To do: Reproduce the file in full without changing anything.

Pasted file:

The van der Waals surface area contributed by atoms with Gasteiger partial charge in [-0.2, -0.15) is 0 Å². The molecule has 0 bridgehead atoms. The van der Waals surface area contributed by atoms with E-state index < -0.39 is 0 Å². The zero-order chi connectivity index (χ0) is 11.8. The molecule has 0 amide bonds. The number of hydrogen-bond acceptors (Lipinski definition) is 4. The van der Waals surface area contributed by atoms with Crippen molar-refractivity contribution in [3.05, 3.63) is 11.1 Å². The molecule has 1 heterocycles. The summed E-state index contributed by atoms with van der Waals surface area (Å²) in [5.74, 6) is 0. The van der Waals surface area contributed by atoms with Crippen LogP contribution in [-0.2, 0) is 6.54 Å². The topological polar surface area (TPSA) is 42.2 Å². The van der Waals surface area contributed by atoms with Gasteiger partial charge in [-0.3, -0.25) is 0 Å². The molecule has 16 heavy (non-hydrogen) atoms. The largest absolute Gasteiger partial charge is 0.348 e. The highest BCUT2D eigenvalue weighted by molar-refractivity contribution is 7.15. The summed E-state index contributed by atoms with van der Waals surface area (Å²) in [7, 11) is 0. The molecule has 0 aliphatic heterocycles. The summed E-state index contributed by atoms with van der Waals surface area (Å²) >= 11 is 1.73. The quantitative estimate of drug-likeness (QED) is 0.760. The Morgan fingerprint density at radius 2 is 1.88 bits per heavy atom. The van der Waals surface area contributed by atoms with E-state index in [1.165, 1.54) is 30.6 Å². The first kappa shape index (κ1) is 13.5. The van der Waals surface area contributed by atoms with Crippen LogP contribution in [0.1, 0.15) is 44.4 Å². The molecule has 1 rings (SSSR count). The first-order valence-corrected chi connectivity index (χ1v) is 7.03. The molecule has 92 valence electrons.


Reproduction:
The van der Waals surface area contributed by atoms with Gasteiger partial charge in [-0.2, -0.15) is 0 Å². The molecule has 0 bridgehead atoms. The van der Waals surface area contributed by atoms with E-state index < -0.39 is 0 Å². The zero-order chi connectivity index (χ0) is 11.8. The molecule has 0 amide bonds. The number of hydrogen-bond acceptors (Lipinski definition) is 4. The van der Waals surface area contributed by atoms with Crippen molar-refractivity contribution in [3.05, 3.63) is 11.1 Å². The molecule has 1 heterocycles. The summed E-state index contributed by atoms with van der Waals surface area (Å²) in [5.74, 6) is 0. The van der Waals surface area contributed by atoms with Crippen LogP contribution in [-0.2, 0) is 6.54 Å². The topological polar surface area (TPSA) is 42.2 Å². The van der Waals surface area contributed by atoms with Gasteiger partial charge in [-0.3, -0.25) is 0 Å². The molecule has 16 heavy (non-hydrogen) atoms. The largest absolute Gasteiger partial charge is 0.348 e. The highest BCUT2D eigenvalue weighted by molar-refractivity contribution is 7.15. The summed E-state index contributed by atoms with van der Waals surface area (Å²) in [7, 11) is 0. The molecule has 0 aliphatic heterocycles. The summed E-state index contributed by atoms with van der Waals surface area (Å²) >= 11 is 1.73. The quantitative estimate of drug-likeness (QED) is 0.760. The Morgan fingerprint density at radius 2 is 1.88 bits per heavy atom. The van der Waals surface area contributed by atoms with E-state index in [1.165, 1.54) is 30.6 Å². The first kappa shape index (κ1) is 13.5. The van der Waals surface area contributed by atoms with Crippen LogP contribution in [0.1, 0.15) is 44.4 Å². The molecule has 1 rings (SSSR count). The first-order valence-corrected chi connectivity index (χ1v) is 7.03. The molecule has 92 valence electrons.